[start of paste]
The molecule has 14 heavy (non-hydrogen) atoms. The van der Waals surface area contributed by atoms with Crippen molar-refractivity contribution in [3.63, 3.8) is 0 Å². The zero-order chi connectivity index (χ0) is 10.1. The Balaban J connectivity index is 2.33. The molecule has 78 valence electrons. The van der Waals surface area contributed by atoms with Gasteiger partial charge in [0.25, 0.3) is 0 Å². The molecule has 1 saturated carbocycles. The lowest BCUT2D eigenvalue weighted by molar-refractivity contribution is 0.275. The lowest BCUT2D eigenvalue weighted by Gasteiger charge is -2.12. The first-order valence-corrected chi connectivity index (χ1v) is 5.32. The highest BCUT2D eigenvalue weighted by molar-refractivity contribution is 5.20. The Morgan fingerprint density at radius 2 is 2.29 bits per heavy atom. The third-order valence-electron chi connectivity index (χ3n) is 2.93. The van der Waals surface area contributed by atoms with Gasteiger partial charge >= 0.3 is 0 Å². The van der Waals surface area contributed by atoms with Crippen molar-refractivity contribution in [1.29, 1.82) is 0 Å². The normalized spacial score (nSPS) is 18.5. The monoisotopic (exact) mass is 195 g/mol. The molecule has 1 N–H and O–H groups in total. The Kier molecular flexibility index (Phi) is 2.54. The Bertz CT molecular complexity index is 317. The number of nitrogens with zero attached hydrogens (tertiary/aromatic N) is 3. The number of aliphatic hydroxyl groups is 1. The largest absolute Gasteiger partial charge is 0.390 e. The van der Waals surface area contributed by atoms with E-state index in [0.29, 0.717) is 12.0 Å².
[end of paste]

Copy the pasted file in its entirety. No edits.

The molecule has 14 heavy (non-hydrogen) atoms. The van der Waals surface area contributed by atoms with Crippen molar-refractivity contribution in [3.63, 3.8) is 0 Å². The zero-order chi connectivity index (χ0) is 10.1. The Balaban J connectivity index is 2.33. The molecule has 78 valence electrons. The van der Waals surface area contributed by atoms with Gasteiger partial charge in [0.25, 0.3) is 0 Å². The molecule has 1 saturated carbocycles. The lowest BCUT2D eigenvalue weighted by molar-refractivity contribution is 0.275. The lowest BCUT2D eigenvalue weighted by Gasteiger charge is -2.12. The first-order valence-corrected chi connectivity index (χ1v) is 5.32. The highest BCUT2D eigenvalue weighted by molar-refractivity contribution is 5.20. The Morgan fingerprint density at radius 2 is 2.29 bits per heavy atom. The third-order valence-electron chi connectivity index (χ3n) is 2.93. The van der Waals surface area contributed by atoms with Gasteiger partial charge >= 0.3 is 0 Å². The van der Waals surface area contributed by atoms with Crippen molar-refractivity contribution in [1.29, 1.82) is 0 Å². The normalized spacial score (nSPS) is 18.5. The monoisotopic (exact) mass is 195 g/mol. The molecule has 1 N–H and O–H groups in total. The Kier molecular flexibility index (Phi) is 2.54. The Bertz CT molecular complexity index is 317. The number of nitrogens with zero attached hydrogens (tertiary/aromatic N) is 3. The number of aliphatic hydroxyl groups is 1. The largest absolute Gasteiger partial charge is 0.390 e. The van der Waals surface area contributed by atoms with E-state index in [0.29, 0.717) is 12.0 Å².